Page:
- Jean-Léon Gérôme
- Femmes au bain
- signed J.L. GEROME. (lower left)
- oil on canvas
Private European Collector (acquired at the above sale and sold, Sotheby's, London, June 2, 2010, lot 115, illustrated)
Acquired at the above sale
Gerald M. Ackerman, The Life and Work of Jean-Léon Gérôme, with a catalogue raisonné, London, 1986, p. 266, no. 376, illustrated p. 267
Gerald M. Ackerman, Jean-Léon Gérôme, monographie révisée, catalogue raisonné mis a jour, Paris, 2000, p. 326, no. 376, illustrated p. 327
Fréderic Masson records an entertaining account by Gérôme (probably in a letter) of this experience of a visit to the men's baths: "During a stay in Bursa, I was taken by the architecture of the baths, and they certainly offered a chance to study nudes. It wasn't just a question of going to see what was going on inside, and of replacing [some men by some women], I had to have a sketch of this interior; and since the temperature inside was rather high, I didn't hesitate to sketch in the simple apparel of a beauty just aroused from her sleep — that is, in the buff. Sitting on my tripod, my paint box on my knees, my palette in my hand, I was a little grotesque, but you have to know how to adapt yourself as necessary. I had the idea of painting my portrait in this costume, but I dropped it, fearing that my image (dal vero) might get me too much attraction and launch me in a career as a Don Juan" (Frédéric Masson, "J.L. Gérôme. Notes et fragments des souvenirs inédits du maître," Les Arts, 1902, p. 30).
By the time the present work was executed, Gérôme had moved away from heroic history painting towards archeological accuracy and objective realism. That is not to say that he adhered to Courbet's transitory school of Realism — the poses and finish of Gérôme's nudes remain grounded in academic idealism — but rather that he paid greater attention to the ensemble; he studied the relation of the figures to their surroundings, to the floors and to the walls and accessories around them.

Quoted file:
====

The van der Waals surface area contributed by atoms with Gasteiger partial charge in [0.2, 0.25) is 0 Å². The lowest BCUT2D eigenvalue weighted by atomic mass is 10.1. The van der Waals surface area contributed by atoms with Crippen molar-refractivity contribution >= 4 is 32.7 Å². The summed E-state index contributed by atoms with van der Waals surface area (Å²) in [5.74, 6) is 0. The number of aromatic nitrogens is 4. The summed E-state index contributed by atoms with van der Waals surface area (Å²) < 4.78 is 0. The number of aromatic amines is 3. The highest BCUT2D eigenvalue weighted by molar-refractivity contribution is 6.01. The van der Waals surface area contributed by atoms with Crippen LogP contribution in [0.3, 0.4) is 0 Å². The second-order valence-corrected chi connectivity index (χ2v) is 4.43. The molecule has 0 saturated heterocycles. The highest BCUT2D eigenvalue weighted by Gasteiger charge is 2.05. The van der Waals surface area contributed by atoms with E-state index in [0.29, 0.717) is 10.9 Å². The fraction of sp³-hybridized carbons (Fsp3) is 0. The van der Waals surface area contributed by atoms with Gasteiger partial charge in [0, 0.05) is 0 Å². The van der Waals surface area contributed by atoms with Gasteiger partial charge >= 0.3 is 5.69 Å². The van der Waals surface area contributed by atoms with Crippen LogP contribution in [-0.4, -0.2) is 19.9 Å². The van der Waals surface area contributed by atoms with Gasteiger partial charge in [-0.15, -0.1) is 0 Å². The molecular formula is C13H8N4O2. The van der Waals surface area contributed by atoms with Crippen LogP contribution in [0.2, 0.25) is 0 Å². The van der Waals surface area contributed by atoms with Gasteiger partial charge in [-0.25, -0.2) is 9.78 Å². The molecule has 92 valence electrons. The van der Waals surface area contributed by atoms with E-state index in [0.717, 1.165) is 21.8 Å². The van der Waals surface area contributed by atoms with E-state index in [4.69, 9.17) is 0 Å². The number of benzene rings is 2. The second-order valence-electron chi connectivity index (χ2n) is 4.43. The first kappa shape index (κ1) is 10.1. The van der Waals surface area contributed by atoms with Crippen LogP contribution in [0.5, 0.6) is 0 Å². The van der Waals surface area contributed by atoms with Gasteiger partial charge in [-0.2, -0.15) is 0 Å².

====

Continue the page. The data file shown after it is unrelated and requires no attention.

The subject of Femmes au bain was not uncommon in nineteenth-century painting; Eugène Delacroix, Jean-Auguste-Dominique Ingres and Théodore Chassériau had already received critical acclaim for their various nudes set in Turkish interiors. Ingres' famous rendering of this subject in 1862 is an exotic fantasy of voluptuous flesh, while, in contrast, the present composition seems devoid of lasciviousness or even the mildest evocation of eroticism: the nudes are not shown as examples of primitive sensuality as is the tradition in depicting bath scenes; they do not pose in erotic deprivation or anticipation; they are simply engaged in the social activity of the bath.